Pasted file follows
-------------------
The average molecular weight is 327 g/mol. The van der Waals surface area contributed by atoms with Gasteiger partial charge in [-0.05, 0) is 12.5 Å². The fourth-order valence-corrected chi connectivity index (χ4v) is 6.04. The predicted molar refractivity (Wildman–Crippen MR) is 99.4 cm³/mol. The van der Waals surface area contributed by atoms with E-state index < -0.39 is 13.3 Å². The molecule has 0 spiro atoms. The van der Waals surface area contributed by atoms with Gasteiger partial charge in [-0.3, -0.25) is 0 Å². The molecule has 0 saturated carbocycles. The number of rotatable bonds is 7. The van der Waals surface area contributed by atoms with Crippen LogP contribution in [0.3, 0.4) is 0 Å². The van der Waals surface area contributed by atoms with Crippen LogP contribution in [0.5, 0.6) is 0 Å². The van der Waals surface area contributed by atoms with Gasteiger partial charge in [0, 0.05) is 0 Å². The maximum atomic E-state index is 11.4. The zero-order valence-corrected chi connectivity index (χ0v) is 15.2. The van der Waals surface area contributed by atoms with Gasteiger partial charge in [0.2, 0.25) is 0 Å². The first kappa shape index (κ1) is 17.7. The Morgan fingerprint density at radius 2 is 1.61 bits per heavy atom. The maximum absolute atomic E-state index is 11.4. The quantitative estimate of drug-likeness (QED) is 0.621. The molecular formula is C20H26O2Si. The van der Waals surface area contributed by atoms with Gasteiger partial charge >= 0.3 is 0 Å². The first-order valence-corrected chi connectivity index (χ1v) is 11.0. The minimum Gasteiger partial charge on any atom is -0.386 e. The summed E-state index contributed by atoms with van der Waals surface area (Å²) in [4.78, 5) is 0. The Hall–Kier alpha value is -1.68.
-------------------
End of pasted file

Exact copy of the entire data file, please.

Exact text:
The average molecular weight is 327 g/mol. The van der Waals surface area contributed by atoms with Gasteiger partial charge in [-0.05, 0) is 12.5 Å². The fourth-order valence-corrected chi connectivity index (χ4v) is 6.04. The predicted molar refractivity (Wildman–Crippen MR) is 99.4 cm³/mol. The van der Waals surface area contributed by atoms with E-state index < -0.39 is 13.3 Å². The molecule has 0 spiro atoms. The van der Waals surface area contributed by atoms with Gasteiger partial charge in [-0.3, -0.25) is 0 Å². The molecule has 0 saturated carbocycles. The number of rotatable bonds is 7. The van der Waals surface area contributed by atoms with Crippen LogP contribution in [0.3, 0.4) is 0 Å². The van der Waals surface area contributed by atoms with Crippen LogP contribution in [0.5, 0.6) is 0 Å². The van der Waals surface area contributed by atoms with Gasteiger partial charge in [0, 0.05) is 0 Å². The maximum atomic E-state index is 11.4. The zero-order valence-corrected chi connectivity index (χ0v) is 15.2. The van der Waals surface area contributed by atoms with Gasteiger partial charge in [0.2, 0.25) is 0 Å². The first kappa shape index (κ1) is 17.7. The Morgan fingerprint density at radius 2 is 1.61 bits per heavy atom. The maximum absolute atomic E-state index is 11.4. The quantitative estimate of drug-likeness (QED) is 0.621. The molecular formula is C20H26O2Si. The van der Waals surface area contributed by atoms with Gasteiger partial charge >= 0.3 is 0 Å². The first-order valence-corrected chi connectivity index (χ1v) is 11.0. The minimum Gasteiger partial charge on any atom is -0.386 e. The summed E-state index contributed by atoms with van der Waals surface area (Å²) in [4.78, 5) is 0. The Hall–Kier alpha value is -1.68.